As he scaled a rock wall, climbing ever higher, a sudden flurry of snow blinded him for a moment. He wiped his eyes with the back of his gloved hand, hoping to clear his vision. When his vision returned he saw the outline of a girl, standing above him. He knew it was the blond girl, but for a moment, he thought of his sister.
His thoughts drifted to her.
He knew he had done more of the things in his life because of her, more than anything. She and his hate were his driving force. She was the only one he loved, cared for, other than himself.
He would find her when this was over. Dead or alive, he would find her.
As he reached the top of the cliff, the girl already running ahead again, his thoughts drifted again, this time to his mother.
Maybe, he thought, maybe at one time he loved her. A long time ago, when he was young. When he was another person. When he was innocent.
But those days were gone, long dead. All he knew now is that he would stop her, kill her if he had to. She was no longer the woman she once was; she was a shell. She had fallen into the hands of "it". Maybe it wasn't her fault, but that didn't matter now. When the time comes when he does finally confront her, he will not help her back up; he will knock her back down all that much harder. So she will never get up again.
He would let her rest.
Stepping over a mound of snow, Magus' thoughts left his mother, and returned to the present. He was growing annoyed. He would have preferred flying to their destination, instead of walking. But he knew he still didn't have the strength for that yet. But it wouldn't be long before that changed.
His thoughts were suddenly interrupted though, as a group of things--he wasn't sure what they were--attacked him and the others.
The girl was knocked to the ground almost immediately, her weapon falling from her hand. The frog immediately stepped in front of her and dispatched two of the creatures that were closest to her. Magus smiled; although he had no care at all for the frog's life, at least he knew how to fight.
Magus threw his scythe to the ground, growing more annoyed, as more creatures--a dozen at least--leapt down from the cliffs above them. They had only barely hit the ground, as Magus, drawing upon his inner energies, incinerated all of them in a wave of superheated fire.
The small threat now gone, he turned and gazed at the other two.
The frog, as always, with his sword unsheathed, stared back at Magus, his look the mix of hatred and distrust he always gave him.
Magus walked over and looked down at the girl on the ground. She looked back up at him, tired, cold, and reached out her hand; a gesture of help.
Magus looked at her hand, then her, and walked past her, leaving her on the ground. He heard her say something as he passed, but didn't bother to pay attention. Out of the corner of his eye, he saw the frog help her to her feet.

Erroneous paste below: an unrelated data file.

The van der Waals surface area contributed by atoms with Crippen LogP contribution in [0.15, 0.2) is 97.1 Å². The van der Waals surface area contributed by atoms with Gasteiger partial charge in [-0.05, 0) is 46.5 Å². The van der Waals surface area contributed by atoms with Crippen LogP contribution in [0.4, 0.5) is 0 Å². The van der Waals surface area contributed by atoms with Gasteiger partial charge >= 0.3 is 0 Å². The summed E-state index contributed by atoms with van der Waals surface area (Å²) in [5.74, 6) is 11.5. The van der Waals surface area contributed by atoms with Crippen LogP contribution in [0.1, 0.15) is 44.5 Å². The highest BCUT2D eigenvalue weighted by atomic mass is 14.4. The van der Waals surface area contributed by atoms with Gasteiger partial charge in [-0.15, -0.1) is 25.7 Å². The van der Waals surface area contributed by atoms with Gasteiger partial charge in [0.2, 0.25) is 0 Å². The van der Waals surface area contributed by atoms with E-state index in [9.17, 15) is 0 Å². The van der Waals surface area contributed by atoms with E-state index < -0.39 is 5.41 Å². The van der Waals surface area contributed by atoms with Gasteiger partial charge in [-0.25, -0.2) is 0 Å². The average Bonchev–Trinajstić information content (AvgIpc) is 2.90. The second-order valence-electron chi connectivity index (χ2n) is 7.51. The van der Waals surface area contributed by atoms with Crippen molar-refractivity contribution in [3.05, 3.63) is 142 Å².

His back still turned to them, he heard her steps, crunching in the snow, as she ran up to him, and grabbed him by the arm.
He turned to face her.
Her face was red, a combination of the cold, and her anger. Magus had never seen her this angry before; her jaw clenched, and her eyes fierce. He found it amusing.
For a moment anyway.
Then he returned the look, tenfold, saying nothing, and pushed her hand off him.
After a few moments, he spoke. His voice like ice.
"What?" he asked, his eyes glowing brighter. "What will you do little girl?"
She didn't answer, and couldn't meet his gaze for long, and ran on ahead, defeated.
Magus looked back at the frog for moment, his expression as cold as ever. The frog returned the look, just for an instant, than shook his head, and walked past him.
Magus managed a small smile, and followed.
Walking on, now behind the frog, Magus's thoughts turned to them.
How pathetic, he thought. How weak they were. They, like the girl, were all so foolish, fighting against something they couldn't possibly defeat. They would probably die, if not for him, if not for his aid. They knew nothing of power. His, or "it's."
Climbing up yet another rock wall, he asked himself for the dozenth time, why he was doing this, helping them, helping the weak.
But he knew the answer. He always did.
For himself, that was why. He did it for himself. That was always why. True, a small part of him also did it for his sister. But more than anything he did it for himself.
To quench his own thirst for blood.
And as far as the others were concerned, they were nothing. They were simply tools, his tools. He would use them, and then discard them.
Just like the Mystics, they were tools.
His thoughts were interrupted once again though, as they reached the summit.
The winds had weakened, and the snow had ceased. A tree stood several feet in front of them, at the edge of a cliff, old and frail, with no leaves, looking dead, but somehow still alive. Magus thought for a moment how it could have ever survived here at all.